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Norristown briefly served as the county seat of Pope County and was an important stop along the Arkansas River between Little Rock (Pulaski County) and Fort Smith (Sebastian County). It was located across the river from Dardanelle (Yell County) but no longer exists.
Norristown was first settled in the late 1820s by Samuel Norris and quickly became a main shipping point, with area cotton loaded up on boats for shipment downriver and eventually to New Orleans, Louisiana. Norristown was designated the county seat in the early 1830s, though no courthouse was ever built there, and served as such until the 1840 creation of Yell County from part of Pope County necessitated the movement of the seat to Dover (Pope County), a more central location. Aside from cotton farming, early efforts at coal mining in the area also spurred the growth of the town. Although it never incorporated, Norristown reportedly boasted a population of 300–400 at its height. Several sources hold that Norristown was almost voted the state capital of Arkansas, but there is no proof for these claims.
Presbyterian minister Cephas Washburn made Norristown one of the bases of his ministry in the 1840s and 1850s. He was one of the early ministers of a church founded there on April 9, 1843. His son, the painter Edward Payson Washbourne, painted his most famous work, The Arkansas Traveler, while in Norristown. The route of the Butterfield Overland Express passed through Norristown in the late 1850s.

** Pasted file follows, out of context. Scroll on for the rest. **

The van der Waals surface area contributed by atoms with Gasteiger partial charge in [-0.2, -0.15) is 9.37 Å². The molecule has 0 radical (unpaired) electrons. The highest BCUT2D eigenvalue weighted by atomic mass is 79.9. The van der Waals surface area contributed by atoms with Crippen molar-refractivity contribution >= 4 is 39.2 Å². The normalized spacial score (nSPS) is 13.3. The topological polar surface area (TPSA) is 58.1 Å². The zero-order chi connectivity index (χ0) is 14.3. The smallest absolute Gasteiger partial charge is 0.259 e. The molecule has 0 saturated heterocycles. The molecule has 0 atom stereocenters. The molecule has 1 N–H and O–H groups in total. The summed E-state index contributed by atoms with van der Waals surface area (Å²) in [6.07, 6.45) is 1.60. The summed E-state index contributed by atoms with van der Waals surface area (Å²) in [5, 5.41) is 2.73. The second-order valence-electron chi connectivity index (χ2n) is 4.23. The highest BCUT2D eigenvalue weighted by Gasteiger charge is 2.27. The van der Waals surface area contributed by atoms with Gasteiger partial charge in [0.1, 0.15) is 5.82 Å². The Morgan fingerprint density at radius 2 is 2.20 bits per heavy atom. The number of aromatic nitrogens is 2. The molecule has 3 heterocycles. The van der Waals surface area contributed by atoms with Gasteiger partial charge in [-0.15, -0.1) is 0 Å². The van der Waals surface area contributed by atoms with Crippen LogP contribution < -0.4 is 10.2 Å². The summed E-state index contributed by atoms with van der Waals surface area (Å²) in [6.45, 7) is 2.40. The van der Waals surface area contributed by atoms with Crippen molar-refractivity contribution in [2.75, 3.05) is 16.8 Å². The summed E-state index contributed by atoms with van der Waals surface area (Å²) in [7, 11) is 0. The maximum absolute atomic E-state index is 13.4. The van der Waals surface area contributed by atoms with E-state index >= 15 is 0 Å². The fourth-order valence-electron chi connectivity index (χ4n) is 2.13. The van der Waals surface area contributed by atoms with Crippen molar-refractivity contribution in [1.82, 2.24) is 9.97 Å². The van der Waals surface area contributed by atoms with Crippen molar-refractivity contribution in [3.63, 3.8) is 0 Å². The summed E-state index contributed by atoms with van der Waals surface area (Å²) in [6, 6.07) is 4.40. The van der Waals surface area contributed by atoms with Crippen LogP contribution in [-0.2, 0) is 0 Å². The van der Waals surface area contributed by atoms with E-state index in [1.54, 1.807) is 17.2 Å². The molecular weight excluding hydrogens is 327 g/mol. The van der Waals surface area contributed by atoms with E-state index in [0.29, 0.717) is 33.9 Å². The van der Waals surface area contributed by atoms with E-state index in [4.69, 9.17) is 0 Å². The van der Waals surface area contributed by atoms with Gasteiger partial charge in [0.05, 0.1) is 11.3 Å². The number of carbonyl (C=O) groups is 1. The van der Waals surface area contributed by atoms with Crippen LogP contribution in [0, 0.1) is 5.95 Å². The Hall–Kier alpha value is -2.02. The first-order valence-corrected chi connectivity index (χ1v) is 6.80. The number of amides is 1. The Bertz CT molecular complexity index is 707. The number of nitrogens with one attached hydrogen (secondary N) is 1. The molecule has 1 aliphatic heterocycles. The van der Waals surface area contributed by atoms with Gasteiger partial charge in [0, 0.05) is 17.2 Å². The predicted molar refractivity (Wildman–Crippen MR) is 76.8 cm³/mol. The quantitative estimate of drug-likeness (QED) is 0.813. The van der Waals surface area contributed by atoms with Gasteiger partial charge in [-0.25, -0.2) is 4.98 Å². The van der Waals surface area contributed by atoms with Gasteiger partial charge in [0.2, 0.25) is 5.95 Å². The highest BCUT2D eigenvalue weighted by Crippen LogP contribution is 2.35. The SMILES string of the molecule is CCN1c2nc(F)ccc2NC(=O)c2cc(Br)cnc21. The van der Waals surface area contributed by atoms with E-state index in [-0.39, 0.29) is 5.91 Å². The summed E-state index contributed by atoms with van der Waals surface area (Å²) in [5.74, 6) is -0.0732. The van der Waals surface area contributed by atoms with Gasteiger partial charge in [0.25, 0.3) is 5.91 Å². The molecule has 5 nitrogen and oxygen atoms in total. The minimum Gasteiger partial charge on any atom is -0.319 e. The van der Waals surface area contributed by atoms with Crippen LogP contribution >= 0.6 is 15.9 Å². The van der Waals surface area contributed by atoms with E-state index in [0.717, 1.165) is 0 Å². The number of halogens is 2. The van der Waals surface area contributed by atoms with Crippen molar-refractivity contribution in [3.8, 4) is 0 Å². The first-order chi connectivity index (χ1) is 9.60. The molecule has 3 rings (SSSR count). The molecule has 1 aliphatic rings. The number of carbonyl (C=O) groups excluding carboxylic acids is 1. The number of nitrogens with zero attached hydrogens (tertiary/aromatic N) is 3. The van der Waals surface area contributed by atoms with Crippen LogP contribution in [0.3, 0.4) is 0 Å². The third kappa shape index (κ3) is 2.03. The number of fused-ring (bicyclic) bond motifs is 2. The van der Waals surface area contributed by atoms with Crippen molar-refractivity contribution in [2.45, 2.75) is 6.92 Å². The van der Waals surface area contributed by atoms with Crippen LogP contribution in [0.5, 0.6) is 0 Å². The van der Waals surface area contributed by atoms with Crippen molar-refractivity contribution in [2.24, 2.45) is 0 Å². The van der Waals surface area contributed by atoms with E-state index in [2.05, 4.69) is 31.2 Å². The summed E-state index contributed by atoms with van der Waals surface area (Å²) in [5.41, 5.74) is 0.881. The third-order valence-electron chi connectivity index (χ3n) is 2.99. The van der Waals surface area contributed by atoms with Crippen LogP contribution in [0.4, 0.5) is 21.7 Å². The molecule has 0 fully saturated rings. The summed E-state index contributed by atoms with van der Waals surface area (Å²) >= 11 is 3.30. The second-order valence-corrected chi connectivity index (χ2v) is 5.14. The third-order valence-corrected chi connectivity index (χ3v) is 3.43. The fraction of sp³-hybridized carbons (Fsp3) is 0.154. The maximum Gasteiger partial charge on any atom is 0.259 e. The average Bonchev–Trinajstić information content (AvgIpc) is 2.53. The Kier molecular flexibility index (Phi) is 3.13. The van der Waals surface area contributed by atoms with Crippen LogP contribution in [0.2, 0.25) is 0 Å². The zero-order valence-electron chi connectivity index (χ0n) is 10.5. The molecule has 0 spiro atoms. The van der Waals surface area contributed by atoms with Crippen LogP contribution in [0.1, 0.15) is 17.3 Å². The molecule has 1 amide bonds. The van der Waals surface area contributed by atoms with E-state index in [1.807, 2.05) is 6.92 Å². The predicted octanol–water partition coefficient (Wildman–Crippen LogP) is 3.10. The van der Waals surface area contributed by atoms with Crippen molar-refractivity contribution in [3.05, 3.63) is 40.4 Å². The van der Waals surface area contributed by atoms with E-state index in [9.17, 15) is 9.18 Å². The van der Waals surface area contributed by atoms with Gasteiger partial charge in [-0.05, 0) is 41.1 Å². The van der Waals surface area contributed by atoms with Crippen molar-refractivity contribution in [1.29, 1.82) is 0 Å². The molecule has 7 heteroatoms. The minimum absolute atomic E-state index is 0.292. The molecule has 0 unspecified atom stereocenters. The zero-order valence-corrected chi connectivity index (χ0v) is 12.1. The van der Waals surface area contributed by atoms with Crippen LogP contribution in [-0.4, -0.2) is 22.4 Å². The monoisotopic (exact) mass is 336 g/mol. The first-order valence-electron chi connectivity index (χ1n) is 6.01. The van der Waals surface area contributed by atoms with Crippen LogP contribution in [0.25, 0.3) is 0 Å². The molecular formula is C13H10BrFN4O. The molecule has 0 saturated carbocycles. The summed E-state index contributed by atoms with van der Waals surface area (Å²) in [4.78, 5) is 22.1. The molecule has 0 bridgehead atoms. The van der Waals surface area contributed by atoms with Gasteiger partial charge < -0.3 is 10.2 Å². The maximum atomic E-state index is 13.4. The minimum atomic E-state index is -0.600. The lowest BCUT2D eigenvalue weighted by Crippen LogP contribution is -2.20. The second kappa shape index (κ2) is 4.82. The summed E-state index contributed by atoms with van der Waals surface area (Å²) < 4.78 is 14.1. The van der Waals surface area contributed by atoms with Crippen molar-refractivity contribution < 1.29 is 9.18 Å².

The Union’s capture of Dardanelle and other Arkansas River communities solidified Federal control of the area around Norristown for the remainder of the Civil War. However, two military engagements did occur at Norristown. On May 19, 1864, Brigadier General Joseph O. Shelby’s pickets were fired upon at Norristown by a Union party sent up from Lewisburg (Conway County), but they easily repulsed the attack. On September 6, 1864, Union troops under Colonel Abraham H. Ryan found a Confederate regiment on picket at Norristown and drove them away, capturing thirteen horses in the process.
A post office was established at Norristown in 1840 but closed in 1882. The construction of the Little Rock and Fort Smith Railroad through Russellville (Pope County) to the north drew away most residents. Part of the town caved into the Arkansas River, while the rest was converted into farmland. The Norristown Cemetery, which was utilized from 1852 to 1934, is listed on the National Register of Historic Places.
For additional information:Gravely, Ernestine. “Early Twin Cities of Arkansas: Dardanelle and Norristown.” Arkansas Historical Quarterly 10 (Summer 1951): 177–181.
McDonald, Erwin. “Old Norristown.” Arkansas Gazette Magazine, July 16, 1933, p. 5.
Pope County Historical Association. History of Pope County, Arkansas. Winston-Salem, NC: Jostens Publishing Company, 1999.
Vance, David L. Early History of Pope County. Mabelvale, AR: Foreman-Payne Publishers, 1970.
Guy LancasterEncyclopedia of Arkansas History & Culture
Last Updated 5/9/2014
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